Heavy Metals and Their Link to Heart Disease
The purpose of this article is to bring to light the connection between coronary artery disease and heavy metals like mercury and lead. The naysayers say there is no such connection and that an old, proven therapy like intravenous “chelation therapy’ is bogus.
Why did I say ‘proven’? Well, because in the early 1960’s, published studies in mainstream medical journals clearly demonstrated the benefits of intravenous administered EDTA chelation therapy in relieving symptomatic angina – chest pain due to coronary heart disease. Clark and Mosher reported an 87% improvement of coronary artery disease symptoms in the American Journal of Cardiology (1960). Then, in 1963, one of the principle investigators of this therapy did an about-face and wrote an article stating that chelation therapy was of no benefit for cardiovascular disease. The interesting thing about this article was that he cited no study for his conclusion.
I think that part of the problem with understanding chelation therapy may have come from chelation doctors themselves. Since its inception and for many decades afterwards, it was the belief that chelation therapy worked simply because it was binding to calcium in hardened atherosclerotic plaque and “dissolving” the blockage in the arteries. While there was an experimental study published in the journal Surgery in 1962 by Wilder showing that disodium EDTA was releasing calcium from plaque, there has not, at least to my understanding, been a long term study proving this as the true mechanism for chelation therapy.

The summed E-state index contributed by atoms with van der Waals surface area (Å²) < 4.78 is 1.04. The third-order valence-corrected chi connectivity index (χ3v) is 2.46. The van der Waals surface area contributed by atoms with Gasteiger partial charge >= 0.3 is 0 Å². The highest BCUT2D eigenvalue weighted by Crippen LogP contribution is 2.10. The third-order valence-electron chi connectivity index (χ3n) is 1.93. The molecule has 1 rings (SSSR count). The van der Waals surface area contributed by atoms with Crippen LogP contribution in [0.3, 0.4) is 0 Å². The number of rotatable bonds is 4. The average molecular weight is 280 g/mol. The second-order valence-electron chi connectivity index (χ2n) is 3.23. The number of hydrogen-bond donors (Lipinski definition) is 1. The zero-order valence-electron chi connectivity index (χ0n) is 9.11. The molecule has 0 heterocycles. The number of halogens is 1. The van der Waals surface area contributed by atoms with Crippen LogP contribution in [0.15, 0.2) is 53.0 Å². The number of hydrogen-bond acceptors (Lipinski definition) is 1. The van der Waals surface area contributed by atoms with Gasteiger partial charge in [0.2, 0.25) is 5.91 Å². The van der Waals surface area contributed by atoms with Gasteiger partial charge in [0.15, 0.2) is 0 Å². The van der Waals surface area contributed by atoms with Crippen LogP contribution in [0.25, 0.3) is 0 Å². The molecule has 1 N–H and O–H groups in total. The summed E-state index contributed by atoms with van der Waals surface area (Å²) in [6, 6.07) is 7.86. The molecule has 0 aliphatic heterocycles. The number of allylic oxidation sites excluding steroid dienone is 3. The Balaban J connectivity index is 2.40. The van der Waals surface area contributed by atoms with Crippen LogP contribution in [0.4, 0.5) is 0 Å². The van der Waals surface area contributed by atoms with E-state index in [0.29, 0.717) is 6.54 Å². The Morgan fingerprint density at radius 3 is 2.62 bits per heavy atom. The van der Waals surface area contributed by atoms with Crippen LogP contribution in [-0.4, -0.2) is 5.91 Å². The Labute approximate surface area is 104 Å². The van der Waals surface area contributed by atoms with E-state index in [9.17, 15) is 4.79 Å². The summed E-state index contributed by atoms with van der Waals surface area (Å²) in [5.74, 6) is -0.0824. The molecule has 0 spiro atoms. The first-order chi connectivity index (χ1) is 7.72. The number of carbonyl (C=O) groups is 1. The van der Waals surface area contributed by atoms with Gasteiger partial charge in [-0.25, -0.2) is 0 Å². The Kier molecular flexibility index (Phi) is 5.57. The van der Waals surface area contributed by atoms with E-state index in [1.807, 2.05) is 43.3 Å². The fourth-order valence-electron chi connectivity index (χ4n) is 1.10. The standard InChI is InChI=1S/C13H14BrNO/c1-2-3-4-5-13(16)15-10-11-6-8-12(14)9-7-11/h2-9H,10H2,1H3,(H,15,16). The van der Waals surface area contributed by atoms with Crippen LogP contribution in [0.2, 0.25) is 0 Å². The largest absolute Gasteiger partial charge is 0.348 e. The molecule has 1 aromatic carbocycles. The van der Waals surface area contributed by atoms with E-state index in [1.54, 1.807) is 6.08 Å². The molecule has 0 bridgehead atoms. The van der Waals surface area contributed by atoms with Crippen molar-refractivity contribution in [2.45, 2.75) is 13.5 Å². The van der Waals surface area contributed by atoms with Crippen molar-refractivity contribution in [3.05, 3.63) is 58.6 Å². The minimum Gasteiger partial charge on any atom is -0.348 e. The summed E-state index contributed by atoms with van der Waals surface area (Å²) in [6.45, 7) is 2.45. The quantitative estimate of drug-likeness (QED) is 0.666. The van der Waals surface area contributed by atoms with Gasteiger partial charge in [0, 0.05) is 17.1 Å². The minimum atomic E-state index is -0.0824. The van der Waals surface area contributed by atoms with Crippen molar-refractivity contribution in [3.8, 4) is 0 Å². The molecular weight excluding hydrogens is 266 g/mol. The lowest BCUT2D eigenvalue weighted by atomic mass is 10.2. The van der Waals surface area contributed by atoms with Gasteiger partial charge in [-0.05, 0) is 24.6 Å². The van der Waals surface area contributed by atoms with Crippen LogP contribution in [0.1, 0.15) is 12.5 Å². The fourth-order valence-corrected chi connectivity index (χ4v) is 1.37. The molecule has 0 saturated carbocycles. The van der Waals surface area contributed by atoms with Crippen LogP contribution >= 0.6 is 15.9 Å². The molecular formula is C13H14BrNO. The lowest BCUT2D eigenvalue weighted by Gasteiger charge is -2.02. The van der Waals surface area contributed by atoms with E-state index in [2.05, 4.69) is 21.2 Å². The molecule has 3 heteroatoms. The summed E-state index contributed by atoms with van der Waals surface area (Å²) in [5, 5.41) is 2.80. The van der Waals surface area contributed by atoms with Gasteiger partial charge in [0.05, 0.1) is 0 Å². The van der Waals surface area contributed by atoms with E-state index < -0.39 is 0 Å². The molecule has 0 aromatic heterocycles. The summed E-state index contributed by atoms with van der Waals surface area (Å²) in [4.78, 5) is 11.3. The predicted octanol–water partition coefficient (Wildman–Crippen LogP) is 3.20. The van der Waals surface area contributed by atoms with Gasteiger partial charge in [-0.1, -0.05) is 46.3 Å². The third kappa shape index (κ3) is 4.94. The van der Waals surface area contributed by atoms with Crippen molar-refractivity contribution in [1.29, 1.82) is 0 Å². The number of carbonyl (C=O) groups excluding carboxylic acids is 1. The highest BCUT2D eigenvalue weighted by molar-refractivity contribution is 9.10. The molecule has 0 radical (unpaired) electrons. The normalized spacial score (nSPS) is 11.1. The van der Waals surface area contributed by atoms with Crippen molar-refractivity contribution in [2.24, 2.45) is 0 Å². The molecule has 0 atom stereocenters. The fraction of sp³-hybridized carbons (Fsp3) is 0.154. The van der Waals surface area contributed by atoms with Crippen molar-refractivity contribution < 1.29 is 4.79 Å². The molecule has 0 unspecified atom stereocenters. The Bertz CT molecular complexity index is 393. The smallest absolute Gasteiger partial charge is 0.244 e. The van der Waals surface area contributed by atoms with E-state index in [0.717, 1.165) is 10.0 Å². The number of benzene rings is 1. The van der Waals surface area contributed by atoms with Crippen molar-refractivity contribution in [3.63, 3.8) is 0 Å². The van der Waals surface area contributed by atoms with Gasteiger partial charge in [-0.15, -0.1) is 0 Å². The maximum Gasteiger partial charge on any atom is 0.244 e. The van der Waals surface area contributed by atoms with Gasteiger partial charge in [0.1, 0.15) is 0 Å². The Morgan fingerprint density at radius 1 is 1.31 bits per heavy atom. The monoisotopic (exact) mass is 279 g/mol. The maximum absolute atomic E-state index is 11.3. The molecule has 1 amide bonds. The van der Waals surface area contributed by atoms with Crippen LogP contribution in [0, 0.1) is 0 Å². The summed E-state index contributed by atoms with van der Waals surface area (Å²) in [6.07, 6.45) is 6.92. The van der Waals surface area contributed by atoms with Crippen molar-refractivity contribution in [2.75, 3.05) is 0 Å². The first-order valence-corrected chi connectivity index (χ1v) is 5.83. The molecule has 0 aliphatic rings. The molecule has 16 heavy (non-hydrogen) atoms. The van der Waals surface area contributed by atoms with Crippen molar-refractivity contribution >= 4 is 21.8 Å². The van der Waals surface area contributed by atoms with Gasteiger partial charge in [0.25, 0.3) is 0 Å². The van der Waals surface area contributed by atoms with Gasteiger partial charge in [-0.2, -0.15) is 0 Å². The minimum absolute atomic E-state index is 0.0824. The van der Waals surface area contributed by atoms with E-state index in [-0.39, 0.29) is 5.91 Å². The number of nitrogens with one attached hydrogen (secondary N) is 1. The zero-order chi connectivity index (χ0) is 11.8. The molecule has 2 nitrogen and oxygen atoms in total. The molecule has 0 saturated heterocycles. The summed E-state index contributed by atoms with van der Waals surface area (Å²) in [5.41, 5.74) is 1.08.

In today’s prevailing medical ideology, coronary heart disease is simply due to excess “LDL” cholesterol and that all one needs is a high dose of a statin drug such as Lipitor or Crestor, as advertised on television. If this were the truth, why have people benefited from chelation therapy over the past 4 decades, and why are there more and more articles discussing the link between heavy metals and coronary heart disease and – even worse – cardiovascular “mortality”? Let’s explore this.
The first thing to understand, in my opinion, is that disease is often due to excess inflammation and to oxidation that is out of control. The fact that this concept was first published in 1957 in the Journal of Gerontology by Dr. Denhan Harman is interesting because this concept underlies the benefits of chelation therapy as well as of statin drug use and both their benefits in coronary artery disease therapy.
Let’s first consider the following few articles regarding toxic heavy metals. Please bear in mind that the metals in consideration are matters of disease causation from chronic micro-dose exposure, not from the massive-dose exposure that most people and doctors imagine, as if someone drank a gallon of leaded paint.